Ebert at Sundance
I do not attend Sundance expecting glamor. I will not eat a restaurant meal for the next seven days, will see vegetables only on the screen, will attend four movies on a slow day, will stand in the freezing dark for a shuttle bus to nowhere and will make friends with the folks at the snack counters whose oatmeal cookies, microwave burritos and bottled water sustain life.
...For the average moviegoer, the local multiplex is like 7-Eleven. Lots of candy and pop, but no coffee or bread. Sundance supplies the coffee and bread: Movies to wake you up, and others to feed your soul. This is the festival that gives hope for the future, introduces talents, celebrates the offbeat and the experimental, exists on the cutting edge. Sundance in a sense created a market for that kind of film; the big studios certainly weren't interested in them 20 years ago, but now they all have "classics divisions" devoted to marketing indie and foreign films.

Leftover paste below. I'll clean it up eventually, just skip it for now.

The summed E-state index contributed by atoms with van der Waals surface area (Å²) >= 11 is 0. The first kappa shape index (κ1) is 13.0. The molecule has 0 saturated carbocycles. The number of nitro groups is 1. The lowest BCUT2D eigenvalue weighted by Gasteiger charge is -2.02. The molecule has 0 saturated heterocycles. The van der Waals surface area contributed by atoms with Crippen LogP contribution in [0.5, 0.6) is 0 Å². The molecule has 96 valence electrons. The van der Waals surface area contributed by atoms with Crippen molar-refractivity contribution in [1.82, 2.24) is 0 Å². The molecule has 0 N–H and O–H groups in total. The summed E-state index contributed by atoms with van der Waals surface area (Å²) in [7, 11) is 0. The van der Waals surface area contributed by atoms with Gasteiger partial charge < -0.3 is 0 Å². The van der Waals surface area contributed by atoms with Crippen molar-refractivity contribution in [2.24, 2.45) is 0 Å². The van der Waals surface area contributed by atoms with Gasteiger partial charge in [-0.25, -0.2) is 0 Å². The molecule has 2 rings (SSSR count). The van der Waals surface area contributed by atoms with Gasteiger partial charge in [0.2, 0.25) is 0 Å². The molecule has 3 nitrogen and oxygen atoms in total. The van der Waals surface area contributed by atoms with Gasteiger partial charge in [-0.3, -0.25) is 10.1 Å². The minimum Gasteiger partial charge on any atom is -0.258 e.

It began with the Sundance story everybody tells, about how Steven Soderbergh's "sex, lies and videotape" created a sensation at Sundance 1989, was picked up by Miramax, essentially put Miramax on the map and created the situation at Sundance 1990 where every distributor in America was prowling the screenings looking for the next Soderbergh.
There have been a lot of next Soderberghs. There will be more this year. Soderbergh himself has gone on to big commercial hits such sa "Ocean's Eleven," but he still has the Sundance spirit. Next week, he opens "Bubble," a great film shot with first-time actors on a tiny budget. In a distribution strategy that has exhibitors angry, it will play on cable the same day it opens in theaters and will come out four days later on DVD. This experiment with simultaneous release may be the salvation of little indie films, which have trouble making themselves seen behind the walls of $30 million ad campaigns.